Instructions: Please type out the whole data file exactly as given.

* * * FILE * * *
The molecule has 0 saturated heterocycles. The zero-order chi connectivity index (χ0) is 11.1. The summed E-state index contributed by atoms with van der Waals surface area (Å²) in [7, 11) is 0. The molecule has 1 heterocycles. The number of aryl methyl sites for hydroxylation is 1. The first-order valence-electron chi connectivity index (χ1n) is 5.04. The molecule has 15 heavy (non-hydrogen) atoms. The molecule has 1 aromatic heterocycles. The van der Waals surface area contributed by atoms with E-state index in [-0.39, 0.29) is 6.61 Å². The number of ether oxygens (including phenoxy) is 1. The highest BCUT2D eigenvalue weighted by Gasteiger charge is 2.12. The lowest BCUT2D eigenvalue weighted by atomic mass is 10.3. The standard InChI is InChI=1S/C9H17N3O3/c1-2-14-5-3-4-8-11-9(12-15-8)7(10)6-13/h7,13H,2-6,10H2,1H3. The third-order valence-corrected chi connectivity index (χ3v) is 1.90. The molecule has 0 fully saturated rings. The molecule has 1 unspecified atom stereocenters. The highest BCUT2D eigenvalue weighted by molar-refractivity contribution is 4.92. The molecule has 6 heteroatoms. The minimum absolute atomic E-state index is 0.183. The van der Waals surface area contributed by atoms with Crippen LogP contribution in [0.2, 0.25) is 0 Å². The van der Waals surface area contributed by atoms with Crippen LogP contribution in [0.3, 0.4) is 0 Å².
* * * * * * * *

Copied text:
The molecule has 0 saturated heterocycles. The zero-order chi connectivity index (χ0) is 11.1. The summed E-state index contributed by atoms with van der Waals surface area (Å²) in [7, 11) is 0. The molecule has 1 heterocycles. The number of aryl methyl sites for hydroxylation is 1. The first-order valence-electron chi connectivity index (χ1n) is 5.04. The molecule has 15 heavy (non-hydrogen) atoms. The molecule has 1 aromatic heterocycles. The van der Waals surface area contributed by atoms with E-state index in [-0.39, 0.29) is 6.61 Å². The number of ether oxygens (including phenoxy) is 1. The highest BCUT2D eigenvalue weighted by Gasteiger charge is 2.12. The lowest BCUT2D eigenvalue weighted by atomic mass is 10.3. The standard InChI is InChI=1S/C9H17N3O3/c1-2-14-5-3-4-8-11-9(12-15-8)7(10)6-13/h7,13H,2-6,10H2,1H3. The third-order valence-corrected chi connectivity index (χ3v) is 1.90. The molecule has 0 fully saturated rings. The molecule has 1 unspecified atom stereocenters. The highest BCUT2D eigenvalue weighted by molar-refractivity contribution is 4.92. The molecule has 6 heteroatoms. The minimum absolute atomic E-state index is 0.183. The van der Waals surface area contributed by atoms with Crippen LogP contribution in [0.2, 0.25) is 0 Å². The van der Waals surface area contributed by atoms with Crippen LogP contribution in [0.3, 0.4) is 0 Å².